Almost no one outside the Canada Revenue Agency (CRA) saw it coming. Not industry insiders. Not advocate agencies. Heck, not even the well-connected and respected charity sector giant, Imagine Canada.
And yet, there it was, popping up on the Agency’s Internet webpage at the very tail end of 2016 (on December 30, 2016, to be exact). The “it” in question is the CRA’s inaugural Report on the Charities Program 2015-2016, a part web document, part PowerPoint “reveal” of their renewed commitment to open communication with Canadians.
The National Revenue Minister, The Hon. Mme Diane Lebouthillier, is given pride of place on this new webpage, declaring in an opening statement that the report is intended to reflect “...our government's commitment to openness and transparency by showing how the CRA's Charities Directorate contributes to the effective regulation of charities.”
Subsequent statements and further introductions about the document’s vision and purpose follow from CRA Commissioner Bob Hamilton and the Director General of the Charities Directorate, Tony Manconi. From there, the document gets into sections all about the Charities Directorate’s functions, followed by definitions of how the Agency defines what constitutes a charitable activity in Canada [Spoiler: it’s derived from interpretation of Common Law on charity], and a slew of eye-catching pictograms and info-graphs putting the charitable sector into bite-sized, easily digestible morsels of sector metrics at the public’s fingertips.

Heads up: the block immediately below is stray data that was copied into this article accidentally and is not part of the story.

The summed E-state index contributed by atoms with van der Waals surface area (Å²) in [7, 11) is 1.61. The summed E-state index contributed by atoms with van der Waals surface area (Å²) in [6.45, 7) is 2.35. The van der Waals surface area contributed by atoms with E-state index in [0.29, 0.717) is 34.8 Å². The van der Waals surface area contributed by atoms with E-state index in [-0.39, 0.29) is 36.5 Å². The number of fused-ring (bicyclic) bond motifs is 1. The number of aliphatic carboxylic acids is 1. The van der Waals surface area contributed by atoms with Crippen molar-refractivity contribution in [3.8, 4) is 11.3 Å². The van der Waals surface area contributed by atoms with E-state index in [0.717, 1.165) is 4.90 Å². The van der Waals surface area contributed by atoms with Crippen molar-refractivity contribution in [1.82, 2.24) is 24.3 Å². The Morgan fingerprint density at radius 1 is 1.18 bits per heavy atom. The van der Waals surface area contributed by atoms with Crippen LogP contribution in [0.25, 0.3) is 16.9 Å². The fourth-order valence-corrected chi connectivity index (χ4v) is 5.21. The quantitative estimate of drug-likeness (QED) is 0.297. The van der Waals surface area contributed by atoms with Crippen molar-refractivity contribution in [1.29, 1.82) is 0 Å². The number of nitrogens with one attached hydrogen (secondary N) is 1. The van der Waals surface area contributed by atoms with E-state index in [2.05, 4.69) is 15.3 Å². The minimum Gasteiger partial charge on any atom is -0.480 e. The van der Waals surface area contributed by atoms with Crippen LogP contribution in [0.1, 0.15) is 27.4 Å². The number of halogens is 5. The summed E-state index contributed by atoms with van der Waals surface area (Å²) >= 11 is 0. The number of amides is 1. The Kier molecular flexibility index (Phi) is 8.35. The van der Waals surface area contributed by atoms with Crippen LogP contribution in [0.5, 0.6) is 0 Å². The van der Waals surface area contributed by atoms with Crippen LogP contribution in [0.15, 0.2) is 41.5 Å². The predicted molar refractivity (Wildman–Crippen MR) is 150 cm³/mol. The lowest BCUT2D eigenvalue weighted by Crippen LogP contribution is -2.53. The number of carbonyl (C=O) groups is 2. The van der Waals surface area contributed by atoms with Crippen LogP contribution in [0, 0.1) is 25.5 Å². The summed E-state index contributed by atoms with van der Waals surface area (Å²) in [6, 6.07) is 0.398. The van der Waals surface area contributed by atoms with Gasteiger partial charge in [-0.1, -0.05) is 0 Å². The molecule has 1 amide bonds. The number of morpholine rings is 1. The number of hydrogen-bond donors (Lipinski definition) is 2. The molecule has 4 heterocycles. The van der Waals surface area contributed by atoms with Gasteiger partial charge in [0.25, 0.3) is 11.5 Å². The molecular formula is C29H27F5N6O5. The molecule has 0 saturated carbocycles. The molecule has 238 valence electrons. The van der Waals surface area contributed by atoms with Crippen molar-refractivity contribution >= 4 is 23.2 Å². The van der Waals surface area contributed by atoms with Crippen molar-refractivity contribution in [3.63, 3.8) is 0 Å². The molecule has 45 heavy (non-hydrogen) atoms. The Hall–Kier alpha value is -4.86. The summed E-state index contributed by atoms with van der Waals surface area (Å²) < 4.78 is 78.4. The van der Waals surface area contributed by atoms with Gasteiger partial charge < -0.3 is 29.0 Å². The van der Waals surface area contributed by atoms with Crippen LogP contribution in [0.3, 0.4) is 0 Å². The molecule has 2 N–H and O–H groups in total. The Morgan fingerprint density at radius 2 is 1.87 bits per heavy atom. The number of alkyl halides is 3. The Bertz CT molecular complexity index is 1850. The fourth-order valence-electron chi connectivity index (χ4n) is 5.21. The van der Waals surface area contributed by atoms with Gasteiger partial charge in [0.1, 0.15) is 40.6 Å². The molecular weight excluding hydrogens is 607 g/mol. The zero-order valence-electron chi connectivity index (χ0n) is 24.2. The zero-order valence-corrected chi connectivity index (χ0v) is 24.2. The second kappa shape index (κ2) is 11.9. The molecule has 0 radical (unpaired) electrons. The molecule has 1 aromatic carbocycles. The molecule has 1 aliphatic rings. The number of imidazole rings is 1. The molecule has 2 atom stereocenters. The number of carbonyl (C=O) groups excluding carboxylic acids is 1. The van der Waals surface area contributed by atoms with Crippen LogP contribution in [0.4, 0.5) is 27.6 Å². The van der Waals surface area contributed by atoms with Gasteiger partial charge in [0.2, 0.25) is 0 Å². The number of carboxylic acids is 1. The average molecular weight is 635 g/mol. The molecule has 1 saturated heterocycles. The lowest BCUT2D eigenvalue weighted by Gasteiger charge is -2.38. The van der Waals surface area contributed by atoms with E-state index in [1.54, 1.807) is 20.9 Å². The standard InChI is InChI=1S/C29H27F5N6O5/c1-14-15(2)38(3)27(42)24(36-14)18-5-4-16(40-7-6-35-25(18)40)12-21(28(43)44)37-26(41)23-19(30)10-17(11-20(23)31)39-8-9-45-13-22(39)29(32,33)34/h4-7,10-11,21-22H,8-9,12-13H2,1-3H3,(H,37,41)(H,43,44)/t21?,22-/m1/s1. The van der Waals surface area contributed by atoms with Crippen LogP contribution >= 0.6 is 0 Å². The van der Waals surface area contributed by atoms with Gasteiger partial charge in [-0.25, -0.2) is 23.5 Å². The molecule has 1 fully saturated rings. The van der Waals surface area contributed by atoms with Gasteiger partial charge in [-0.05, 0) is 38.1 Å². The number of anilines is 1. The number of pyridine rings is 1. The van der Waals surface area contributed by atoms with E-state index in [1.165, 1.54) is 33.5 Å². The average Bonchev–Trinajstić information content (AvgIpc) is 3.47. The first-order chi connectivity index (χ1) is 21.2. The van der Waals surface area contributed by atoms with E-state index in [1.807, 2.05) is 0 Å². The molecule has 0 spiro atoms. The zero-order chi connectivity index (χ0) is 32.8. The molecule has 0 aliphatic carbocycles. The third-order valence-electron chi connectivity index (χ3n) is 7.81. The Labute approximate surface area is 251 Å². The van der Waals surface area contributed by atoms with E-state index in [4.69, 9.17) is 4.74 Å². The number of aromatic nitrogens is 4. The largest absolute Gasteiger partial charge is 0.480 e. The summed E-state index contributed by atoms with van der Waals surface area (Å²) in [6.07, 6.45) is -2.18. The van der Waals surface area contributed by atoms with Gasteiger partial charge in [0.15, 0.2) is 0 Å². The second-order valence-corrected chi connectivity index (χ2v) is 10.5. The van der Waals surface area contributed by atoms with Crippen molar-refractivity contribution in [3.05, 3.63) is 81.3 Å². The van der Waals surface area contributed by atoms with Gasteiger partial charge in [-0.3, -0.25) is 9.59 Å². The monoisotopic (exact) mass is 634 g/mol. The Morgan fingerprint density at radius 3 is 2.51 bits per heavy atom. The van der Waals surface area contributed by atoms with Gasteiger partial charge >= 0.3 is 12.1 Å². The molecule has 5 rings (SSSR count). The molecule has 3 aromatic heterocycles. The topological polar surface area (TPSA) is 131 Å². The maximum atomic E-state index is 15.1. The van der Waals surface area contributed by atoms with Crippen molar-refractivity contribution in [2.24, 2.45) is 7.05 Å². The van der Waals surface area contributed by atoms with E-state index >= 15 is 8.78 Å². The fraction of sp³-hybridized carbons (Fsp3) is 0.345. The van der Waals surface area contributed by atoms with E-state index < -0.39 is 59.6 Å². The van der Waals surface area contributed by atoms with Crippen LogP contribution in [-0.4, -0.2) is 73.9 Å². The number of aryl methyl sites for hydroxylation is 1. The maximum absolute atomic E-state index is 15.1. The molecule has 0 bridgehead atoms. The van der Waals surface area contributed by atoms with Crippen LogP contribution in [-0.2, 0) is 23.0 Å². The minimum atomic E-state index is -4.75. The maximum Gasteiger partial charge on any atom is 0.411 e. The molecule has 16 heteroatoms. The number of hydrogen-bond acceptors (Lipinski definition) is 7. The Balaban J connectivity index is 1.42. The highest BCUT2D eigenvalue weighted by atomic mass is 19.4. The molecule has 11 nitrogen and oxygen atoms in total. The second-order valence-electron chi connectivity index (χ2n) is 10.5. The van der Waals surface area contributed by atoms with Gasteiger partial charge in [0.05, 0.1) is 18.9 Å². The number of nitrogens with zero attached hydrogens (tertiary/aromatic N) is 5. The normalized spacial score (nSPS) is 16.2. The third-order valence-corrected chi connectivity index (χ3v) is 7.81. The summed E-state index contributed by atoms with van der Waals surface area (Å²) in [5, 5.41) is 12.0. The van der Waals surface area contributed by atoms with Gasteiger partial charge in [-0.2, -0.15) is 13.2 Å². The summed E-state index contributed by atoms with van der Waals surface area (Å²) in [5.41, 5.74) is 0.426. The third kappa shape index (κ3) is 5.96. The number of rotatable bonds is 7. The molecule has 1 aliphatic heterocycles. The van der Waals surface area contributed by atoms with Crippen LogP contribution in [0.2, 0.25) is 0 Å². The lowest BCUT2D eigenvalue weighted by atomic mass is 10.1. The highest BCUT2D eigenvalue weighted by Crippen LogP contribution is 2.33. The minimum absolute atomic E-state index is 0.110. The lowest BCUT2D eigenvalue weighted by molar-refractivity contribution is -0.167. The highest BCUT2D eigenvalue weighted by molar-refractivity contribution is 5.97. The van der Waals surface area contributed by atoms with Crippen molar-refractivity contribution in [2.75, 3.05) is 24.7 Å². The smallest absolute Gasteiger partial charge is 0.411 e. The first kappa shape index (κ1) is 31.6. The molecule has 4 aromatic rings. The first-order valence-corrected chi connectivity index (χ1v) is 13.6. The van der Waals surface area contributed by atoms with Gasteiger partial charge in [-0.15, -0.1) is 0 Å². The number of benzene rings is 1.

It’s actually quite the impressive, imaginative accomplishment say some of the top sector experts - many of whom were surprised to see the government webpage appear at all, given how sterile and rote government websites are wont to be.
Imagining a more open CRA
In Toronto and Ottawa staff at Imagine Canada were pleasantly surprised to find the new document available to Canadians.
Though for the most part “in the loop” and having input ahead of these types of government initiatives – whether as consultants, advisors or just getting a heads-up from their governmental contacts – this time around, Imagine found out at the same time as the rest of the population.
“We are regularly in touch with the CRA and...we didn't know about the release of the charities program report. However, we were very pleased to see the report as it is a great informative and educational way to communicate with the sector about what [the Agency does] and demystifies their processes,” Marnie Grona, Imagine’s director of marketing and communications told CharityVillage.
Asked about whether Imagine is aware of any next steps for the CRA building off reports like this or if the Agency has since spoken with Grona’s governmental affairs colleagues to discuss feedback or input going forward on similar transparency projects, Grona said her organization had not yet been consulted. “However, we do speak with them quite regularly on a number of things,” she added, noting that going forward she hopes the government will “track responses from people and mine data from website analytics to see how [readers] are engaging with the report. This can help them with their future communications and engagement decisions.”